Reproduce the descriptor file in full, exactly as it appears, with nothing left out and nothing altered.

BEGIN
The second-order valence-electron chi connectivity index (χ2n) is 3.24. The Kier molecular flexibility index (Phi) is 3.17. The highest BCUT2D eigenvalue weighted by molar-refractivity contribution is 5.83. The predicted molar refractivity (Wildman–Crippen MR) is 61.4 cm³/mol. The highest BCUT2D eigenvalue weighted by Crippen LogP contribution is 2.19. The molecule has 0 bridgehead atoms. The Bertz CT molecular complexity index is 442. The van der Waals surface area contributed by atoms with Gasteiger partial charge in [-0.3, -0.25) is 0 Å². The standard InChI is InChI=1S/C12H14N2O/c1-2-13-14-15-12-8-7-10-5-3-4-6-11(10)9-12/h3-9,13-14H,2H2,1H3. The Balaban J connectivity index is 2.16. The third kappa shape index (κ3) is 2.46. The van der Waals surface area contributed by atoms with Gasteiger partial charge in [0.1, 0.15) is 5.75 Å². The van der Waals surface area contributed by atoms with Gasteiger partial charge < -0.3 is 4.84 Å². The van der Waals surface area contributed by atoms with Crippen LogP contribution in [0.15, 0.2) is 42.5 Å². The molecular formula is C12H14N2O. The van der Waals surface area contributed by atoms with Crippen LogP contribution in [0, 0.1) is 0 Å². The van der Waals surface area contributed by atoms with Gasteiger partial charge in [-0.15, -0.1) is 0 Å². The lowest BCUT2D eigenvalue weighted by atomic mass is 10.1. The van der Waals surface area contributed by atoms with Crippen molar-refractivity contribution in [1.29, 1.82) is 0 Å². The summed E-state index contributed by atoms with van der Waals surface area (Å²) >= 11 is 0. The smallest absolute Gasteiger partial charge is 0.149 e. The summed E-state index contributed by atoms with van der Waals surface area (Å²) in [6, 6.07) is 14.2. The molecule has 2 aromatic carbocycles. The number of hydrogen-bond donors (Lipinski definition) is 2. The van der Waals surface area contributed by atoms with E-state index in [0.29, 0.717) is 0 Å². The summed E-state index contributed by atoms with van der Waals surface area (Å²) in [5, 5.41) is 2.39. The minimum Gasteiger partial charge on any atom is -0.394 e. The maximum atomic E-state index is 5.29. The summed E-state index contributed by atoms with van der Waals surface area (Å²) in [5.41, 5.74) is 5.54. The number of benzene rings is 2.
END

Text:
The second-order valence-electron chi connectivity index (χ2n) is 3.24. The Kier molecular flexibility index (Phi) is 3.17. The highest BCUT2D eigenvalue weighted by molar-refractivity contribution is 5.83. The predicted molar refractivity (Wildman–Crippen MR) is 61.4 cm³/mol. The highest BCUT2D eigenvalue weighted by Crippen LogP contribution is 2.19. The molecule has 0 bridgehead atoms. The Bertz CT molecular complexity index is 442. The van der Waals surface area contributed by atoms with Gasteiger partial charge in [-0.3, -0.25) is 0 Å². The standard InChI is InChI=1S/C12H14N2O/c1-2-13-14-15-12-8-7-10-5-3-4-6-11(10)9-12/h3-9,13-14H,2H2,1H3. The Balaban J connectivity index is 2.16. The third kappa shape index (κ3) is 2.46. The van der Waals surface area contributed by atoms with Gasteiger partial charge in [0.1, 0.15) is 5.75 Å². The van der Waals surface area contributed by atoms with Gasteiger partial charge < -0.3 is 4.84 Å². The van der Waals surface area contributed by atoms with Crippen LogP contribution in [0.15, 0.2) is 42.5 Å². The molecular formula is C12H14N2O. The van der Waals surface area contributed by atoms with Crippen LogP contribution in [0, 0.1) is 0 Å². The van der Waals surface area contributed by atoms with Gasteiger partial charge in [-0.15, -0.1) is 0 Å². The lowest BCUT2D eigenvalue weighted by atomic mass is 10.1. The van der Waals surface area contributed by atoms with Crippen molar-refractivity contribution in [1.29, 1.82) is 0 Å². The summed E-state index contributed by atoms with van der Waals surface area (Å²) >= 11 is 0. The smallest absolute Gasteiger partial charge is 0.149 e. The summed E-state index contributed by atoms with van der Waals surface area (Å²) in [6, 6.07) is 14.2. The molecule has 2 aromatic carbocycles. The number of hydrogen-bond donors (Lipinski definition) is 2. The van der Waals surface area contributed by atoms with E-state index in [0.29, 0.717) is 0 Å². The summed E-state index contributed by atoms with van der Waals surface area (Å²) in [5, 5.41) is 2.39. The minimum Gasteiger partial charge on any atom is -0.394 e. The maximum atomic E-state index is 5.29. The summed E-state index contributed by atoms with van der Waals surface area (Å²) in [5.41, 5.74) is 5.54. The number of benzene rings is 2.